"I think I'm in a kind of zone at the moment," said Hitzlsperger, now part of an astute midfield trio with Scott Parker and Mark Noble. "It just happens, and I've experienced it before, after an injury. You come back and think: It's just nice to be here. I don't want to overcomplicate it and say: 'What are we doing next? How are we playing tactically?' The coaches look after that. I just want to be there and switch off a little bit. Go out there and enjoy myself."
Plenty of thought went into his recovery period. Though rehabilitated in Germany, Hitzlsperger regularly flew back to England to be with the team. Not wanting new colleagues "to forget me", he would watch matches and work out how best to contribute when fit again. Observing a midfield that dropped too deep, he resolved to stay high up the pitch supporting forwards and offering an option to defenders.
He also began contemplating a future career as a manager.
"I like finding out what makes teams work. Knowing why [Sir Alex] Ferguson is so dominant, why [Jose] Mourinho is such a good coach. Because players are not easy and I know myself, sometimes I'm very critical of the manager as well. I demand a lot. And players know, well at least they think they know, at least as much about football as the manager."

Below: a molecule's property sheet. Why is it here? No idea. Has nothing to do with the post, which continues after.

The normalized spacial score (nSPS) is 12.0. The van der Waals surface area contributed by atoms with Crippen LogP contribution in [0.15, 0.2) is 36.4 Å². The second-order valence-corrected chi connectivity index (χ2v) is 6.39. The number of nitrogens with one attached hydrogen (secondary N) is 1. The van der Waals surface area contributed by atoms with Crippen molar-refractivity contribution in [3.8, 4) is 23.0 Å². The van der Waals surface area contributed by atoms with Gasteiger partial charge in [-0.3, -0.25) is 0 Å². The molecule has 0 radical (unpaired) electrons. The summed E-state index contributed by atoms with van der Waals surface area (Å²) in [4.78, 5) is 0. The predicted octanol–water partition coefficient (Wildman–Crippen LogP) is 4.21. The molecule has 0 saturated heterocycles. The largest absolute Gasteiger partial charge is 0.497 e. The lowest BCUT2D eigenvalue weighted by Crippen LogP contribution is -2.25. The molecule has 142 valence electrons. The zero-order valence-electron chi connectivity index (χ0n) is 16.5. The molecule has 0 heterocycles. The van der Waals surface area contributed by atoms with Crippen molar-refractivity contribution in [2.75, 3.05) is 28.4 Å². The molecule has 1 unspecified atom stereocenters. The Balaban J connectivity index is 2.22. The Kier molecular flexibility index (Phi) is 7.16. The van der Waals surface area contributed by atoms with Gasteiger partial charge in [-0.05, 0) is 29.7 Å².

He talks of how Stuttgart's "whole team was sort of in the zone" as they won the German title with eight consecutive victories (including his own impeccable final-day finish), and how their oft-criticised coach, Armin Veh, "did great not to interfere too much".
He is fascinated by the complexities involved in bringing together a group of disparate personalities to form a wining unit.
"How do you motivate a group of 20, 25 players, most of them millionaires, to win games? Because most of the players in the Premier League, at any team, they are talented enough to beat any team in the league. But how do you make them gel? How do you make them work together?"
"I've heard people saying they don't like the way Avram Grant comes across, but he is very experienced and got us back to winning ways. I know what we do in training, I've seen coaches and managers, and sometimes I thought they were doing something wrong. But they had the job. There must be something you can't learn that qualifies you for he job."
"I can become a good manager by watching games on television, doing my research, getting into tactics, get my degrees and everything. But if you're standing in front of a group of players you must know how to handle them, how to get them going, how to motivate them to do extra training."
The motivation to repeat victory over Stoke City this FA Cup afternoon is a semi-final at Wembley, a stadium where Hitzlsperger inflicted defeat on England shortly after its reopening. An amused student of the English-German dynamic and an enthusiastic advocate of Raphael Honigstein's excellent book on the subject, Englischer Fussball, he recalls the programme cover on which Michael Owen said, 'Let's see if anyone can beat us.'
"We did, and then they talked it down," Hitzlsperger said with a laugh. "That's what I like about England. You have a really bad game, and everyone is talking about the short spell that was good. 'If we play like the last 10 minutes, next game we're going to win it.' At West Ham we have these players in the dressing room. We've lost so many games this season and a few days later people are just happy again. That's what they do, and I like it."